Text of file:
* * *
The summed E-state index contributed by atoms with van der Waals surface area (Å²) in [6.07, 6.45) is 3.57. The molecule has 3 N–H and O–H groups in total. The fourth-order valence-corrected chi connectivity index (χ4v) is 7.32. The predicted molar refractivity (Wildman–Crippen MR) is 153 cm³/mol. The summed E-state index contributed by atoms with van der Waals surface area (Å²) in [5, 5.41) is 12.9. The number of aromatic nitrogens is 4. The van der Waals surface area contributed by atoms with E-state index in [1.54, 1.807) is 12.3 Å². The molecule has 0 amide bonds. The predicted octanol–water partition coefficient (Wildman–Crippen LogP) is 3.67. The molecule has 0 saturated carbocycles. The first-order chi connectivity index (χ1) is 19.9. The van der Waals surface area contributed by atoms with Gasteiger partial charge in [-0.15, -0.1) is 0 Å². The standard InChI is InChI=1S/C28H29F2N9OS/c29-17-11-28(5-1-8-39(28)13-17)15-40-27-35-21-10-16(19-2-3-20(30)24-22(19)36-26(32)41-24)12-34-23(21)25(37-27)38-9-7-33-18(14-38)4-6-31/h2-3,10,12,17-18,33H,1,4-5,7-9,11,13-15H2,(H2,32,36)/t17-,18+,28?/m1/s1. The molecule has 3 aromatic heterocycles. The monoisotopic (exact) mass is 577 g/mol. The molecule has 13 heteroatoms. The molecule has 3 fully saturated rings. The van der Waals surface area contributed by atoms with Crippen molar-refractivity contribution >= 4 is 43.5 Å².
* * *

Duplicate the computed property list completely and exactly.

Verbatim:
The summed E-state index contributed by atoms with van der Waals surface area (Å²) in [6.07, 6.45) is 3.57. The molecule has 3 N–H and O–H groups in total. The fourth-order valence-corrected chi connectivity index (χ4v) is 7.32. The predicted molar refractivity (Wildman–Crippen MR) is 153 cm³/mol. The summed E-state index contributed by atoms with van der Waals surface area (Å²) in [5, 5.41) is 12.9. The number of aromatic nitrogens is 4. The van der Waals surface area contributed by atoms with E-state index in [1.54, 1.807) is 12.3 Å². The molecule has 0 amide bonds. The predicted octanol–water partition coefficient (Wildman–Crippen LogP) is 3.67. The molecule has 0 saturated carbocycles. The first-order chi connectivity index (χ1) is 19.9. The van der Waals surface area contributed by atoms with Gasteiger partial charge in [-0.15, -0.1) is 0 Å². The standard InChI is InChI=1S/C28H29F2N9OS/c29-17-11-28(5-1-8-39(28)13-17)15-40-27-35-21-10-16(19-2-3-20(30)24-22(19)36-26(32)41-24)12-34-23(21)25(37-27)38-9-7-33-18(14-38)4-6-31/h2-3,10,12,17-18,33H,1,4-5,7-9,11,13-15H2,(H2,32,36)/t17-,18+,28?/m1/s1. The molecule has 3 aromatic heterocycles. The monoisotopic (exact) mass is 577 g/mol. The molecule has 13 heteroatoms. The molecule has 3 fully saturated rings. The van der Waals surface area contributed by atoms with Crippen molar-refractivity contribution >= 4 is 43.5 Å².